In 2002, Marie Fredriksson underwent surgery to remove a brain tumor, and Roxette took a break. The operation was successful, and Roxette reunited in 2010. From there, they continued touring and making records until 2016. That was when they released God karma, their last album, and when Fredriksson’s cancer returned and became bad enough that she could not continue playing shows. Brain cancer killed Marie Fredriksson in 2019, 17 years after she was first diagnosed. She was 61.

Per Gessle has continued to release solo records, including one released last year, and he has occasionally toured with the surviving members of Roxette’s backing band, playing shows under the name Per Gessle’s Roxette. Earlier this year for Metallica’s weird project Metallica’s blacklist, PG Roxette covered “Nothing Else Matters”, a song that came out back when Roxette was still running wild on the US charts. (The original “Nothing Else Matters” topped # 34. Metallica’s highest hit, 1996’s “Until It Sleeps”, topped # 10. It’s a 7.) Gessle made “Nothing Else Matters” sound like a Roxette song . That’s a good thing for me. More songs should sound like Roxette songs.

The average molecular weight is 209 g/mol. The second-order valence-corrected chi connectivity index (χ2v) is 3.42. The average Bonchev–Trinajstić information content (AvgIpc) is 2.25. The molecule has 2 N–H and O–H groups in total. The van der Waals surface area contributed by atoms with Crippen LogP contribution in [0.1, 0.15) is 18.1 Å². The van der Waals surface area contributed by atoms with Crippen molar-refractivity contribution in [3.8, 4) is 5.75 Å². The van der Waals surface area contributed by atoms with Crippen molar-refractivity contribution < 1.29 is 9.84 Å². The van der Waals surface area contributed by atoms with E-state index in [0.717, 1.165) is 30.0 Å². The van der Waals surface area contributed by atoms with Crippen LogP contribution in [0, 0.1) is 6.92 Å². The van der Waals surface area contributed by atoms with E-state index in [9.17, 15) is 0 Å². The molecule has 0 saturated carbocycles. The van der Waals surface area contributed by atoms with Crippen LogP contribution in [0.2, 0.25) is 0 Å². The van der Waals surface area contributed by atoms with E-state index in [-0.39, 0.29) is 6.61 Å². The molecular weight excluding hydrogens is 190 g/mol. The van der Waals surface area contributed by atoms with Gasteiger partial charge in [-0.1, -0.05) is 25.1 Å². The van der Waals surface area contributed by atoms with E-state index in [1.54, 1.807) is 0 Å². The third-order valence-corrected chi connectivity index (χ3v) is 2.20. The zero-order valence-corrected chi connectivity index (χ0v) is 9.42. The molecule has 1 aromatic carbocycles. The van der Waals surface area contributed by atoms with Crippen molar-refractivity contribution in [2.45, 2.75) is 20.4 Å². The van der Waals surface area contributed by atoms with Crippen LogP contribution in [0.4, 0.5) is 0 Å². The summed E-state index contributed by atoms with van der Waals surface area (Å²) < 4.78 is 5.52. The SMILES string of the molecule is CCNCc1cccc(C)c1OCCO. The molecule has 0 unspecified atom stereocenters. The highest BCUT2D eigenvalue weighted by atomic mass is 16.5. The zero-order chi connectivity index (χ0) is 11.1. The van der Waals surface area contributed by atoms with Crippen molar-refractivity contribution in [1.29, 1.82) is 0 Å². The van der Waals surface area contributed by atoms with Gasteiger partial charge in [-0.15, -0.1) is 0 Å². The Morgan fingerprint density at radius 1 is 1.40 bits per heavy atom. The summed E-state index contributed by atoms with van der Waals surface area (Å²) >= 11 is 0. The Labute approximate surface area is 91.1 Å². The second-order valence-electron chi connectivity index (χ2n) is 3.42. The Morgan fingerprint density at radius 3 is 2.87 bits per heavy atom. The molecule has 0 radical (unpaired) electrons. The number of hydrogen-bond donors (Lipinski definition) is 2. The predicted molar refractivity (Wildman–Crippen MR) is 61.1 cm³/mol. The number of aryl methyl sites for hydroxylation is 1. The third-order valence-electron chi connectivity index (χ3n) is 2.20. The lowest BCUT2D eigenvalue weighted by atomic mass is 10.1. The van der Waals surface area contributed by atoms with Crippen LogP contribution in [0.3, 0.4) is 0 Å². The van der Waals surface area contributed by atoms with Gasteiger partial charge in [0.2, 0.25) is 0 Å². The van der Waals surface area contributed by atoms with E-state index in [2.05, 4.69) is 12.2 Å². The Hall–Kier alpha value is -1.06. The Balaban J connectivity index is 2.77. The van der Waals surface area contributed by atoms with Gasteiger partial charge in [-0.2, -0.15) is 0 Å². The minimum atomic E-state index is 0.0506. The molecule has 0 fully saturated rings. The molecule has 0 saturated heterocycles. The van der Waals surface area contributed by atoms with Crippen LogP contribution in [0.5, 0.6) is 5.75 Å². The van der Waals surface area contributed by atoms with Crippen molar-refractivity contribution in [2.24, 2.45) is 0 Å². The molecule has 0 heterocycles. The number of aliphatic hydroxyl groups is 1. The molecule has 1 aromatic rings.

Roxette will not appear in this column again. I will miss them.

GRADE: 9/10

BONUS BEATS: This section turned out to be more difficult than it should have been. “Joyride” was apparently on the soundtrack to an episode of season 2 of Beverly Hills 90210, but I can not find that scene on the net. And unfortunately, virtually no prominent artists have the cover “Joyride”, despite the fact that it is a fantastic song that at least for me seems extremely coverbar. (Hi! Last year! Cover “Joyride”!) So I’ll have to go with this lively 1991 version of “Joyride” from former number 1 artists, The Chipmunks: